DIY Sewing Table

Sewing is one of the oldest trades and usually the first sort of cottage industry to emerge in an industrializing society. We all need clothing and the industry that makes that clothing is one of the more essential ones to society. Yet today, that work is carried out by major corporations, with most of the actual work being done overseas.

Yet while there is no “need” to make our own clothing today, there are many women and a few men, who enjoy making clothing as a hobby. Sewing can be relaxing for these people and give them a sense of accomplishment. It’s also a great way for someone to develop their own style, wearing what they want, rather than just what they can find in the stores.

While one can easily sew on the dining room table, people who really get into sewing like having a permanent setup just like anyone else who has any other hobby. The argument can fairly be made that if a man has a workshop for his woodworking and his wife wants a sewing room, there’s no reason for him to not make her one.

Any sewing table is going to consist of two basic sections; the tabletop and storage. A third thing to consider is adding a lift for the sewing machine, so that it can be stored inside the sewing table, clearing the tabletop for working space.

It Starts with a Table

Any sewing machine table starts out with the idea of a table. So let’s talk about making a basic table. Some of this might change when the storage is designed in, but starting with a basic table gives us the understanding of everything that the table itself needs, in order to be functional.

Any table consists of a table top and legs. But legs can refer to a number of different things, from four individual legs on the corner to a central pillar that supports everything. But for a worktable, such as this, the four legs at the corners are the common way to go. Not only is that easier to build; but it will result in a much more stable table, an important consideration.

Let me interject a note here, before going on. In the case that cabinetry is added to the table, which it most likely will be, that cabinetry will probably replace at least two of the legs. If cabinets are added on both sides, like what would be found on a double-pedestal desk, then the cabinetry will take over the function of all four legs.


A sewing table can be literally any size, from something that’s only about 16” x 36” up to a full sheet of 4’x 8’ plywood. They can even be L-shaped. How big any particular sewing table ends up being depends more on the available space than anything else. Generally speaking, sewing tables end up in a room that’s used for other things, so a large table might only be used in cases where there’s an actual sewing room in the house.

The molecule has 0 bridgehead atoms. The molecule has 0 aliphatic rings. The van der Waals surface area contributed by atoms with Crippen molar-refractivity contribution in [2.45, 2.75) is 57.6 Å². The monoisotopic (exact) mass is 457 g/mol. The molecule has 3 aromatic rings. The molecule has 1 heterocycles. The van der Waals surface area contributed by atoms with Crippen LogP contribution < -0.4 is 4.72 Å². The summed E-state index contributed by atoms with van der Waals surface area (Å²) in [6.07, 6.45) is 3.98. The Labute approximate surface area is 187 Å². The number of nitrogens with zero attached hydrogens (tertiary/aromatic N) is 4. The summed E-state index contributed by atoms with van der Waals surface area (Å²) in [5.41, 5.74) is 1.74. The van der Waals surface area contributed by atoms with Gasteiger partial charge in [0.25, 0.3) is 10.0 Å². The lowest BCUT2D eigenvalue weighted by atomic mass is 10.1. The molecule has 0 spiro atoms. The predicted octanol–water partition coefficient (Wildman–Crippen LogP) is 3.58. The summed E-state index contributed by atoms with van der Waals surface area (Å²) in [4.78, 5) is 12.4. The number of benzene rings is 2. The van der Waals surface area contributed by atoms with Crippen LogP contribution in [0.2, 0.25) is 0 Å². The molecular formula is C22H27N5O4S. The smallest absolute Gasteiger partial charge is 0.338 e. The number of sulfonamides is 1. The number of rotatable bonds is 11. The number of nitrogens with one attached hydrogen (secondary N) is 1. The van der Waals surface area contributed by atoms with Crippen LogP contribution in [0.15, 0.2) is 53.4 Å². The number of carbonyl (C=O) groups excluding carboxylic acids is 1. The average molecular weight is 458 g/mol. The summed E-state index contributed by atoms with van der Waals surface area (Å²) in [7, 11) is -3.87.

I will say this from experience though, the larger the table, the better. It’s not so much that a large table is needed for the actual sewing, as that space is needed for laying out, cutting and pinning the project being sewn. If not enough space is available, the table ends up becoming an irritant, rather than a help.

As with any other table, just about any wood product can be used for the tabletop. For a nicer sewing table, it would make sense to use hardwood plywood or to laminate boards together to make it. But if functionality is the focus, then MDF with hardwood edges is ideal.

One option if a bigger sewing table is needed, but there isn’t enough room to keep it set up all the time is to make the tabletop so that a portion or portions of it fold over and lay flat on the table. That would allow them to be folded up when not in use; saving space. Some sort of leg or support would be required for that folding portion when it is in use.

A thick tabletop is not needed, as it won’t be supporting a lot of weight. If that’s all that’s wanted, then edge banding or wood edging can be used on the edges of the MDF. On the other hand, it’s nice to make the edge thicker than the ¾” MDF being used for the table’s surface. Hardwood 1”x 2”s can be ripped down thinner and then rabbitted to insert the edge of the MDF into, then planed smooth with the surface.

Another consideration that works out well is to cover the tabletop with thick fabric. This allows the tabletop to be used as an ironing board as well, which can be advantageous when trying to sew a project. Before gluing on the fabric, round the edges of the table with a router, so that they don’t wear through the fabric. Then the fabric can be glued to the surface with spray adhesive, wrapping it around the edges to the bottom side.

Attaching the Legs

For most tables, the legs are not actually attached to the table top itself, as that wouldn’t be very strong. Rather, they are attached to a skirt that’s mounted to the bottom side of the tabletop. This skirt is usually 3” to 4” high, and made of nominal 1” material, mounted perpendicular to the surface of the table. Skirting can be installed directly on the edge of the table, but it is usually inset by a few inches. For appearance sake, it should be mitered, but a simple butt joint is serviceable.

The skirt is necessary because the table legs will wobble and eventually break away from the tabletop if they are connected directly. There are two reasons for this. One is that the glue is applied to the end grain of the legs themselves, which doesn’t hold as well. The other reason is that there is nothing to give the table any structural strength, preventing it from moving back and forth. It’s not exactly visible, but the skirt provides what is essentially a triangular bracing for the leg, giving it strength.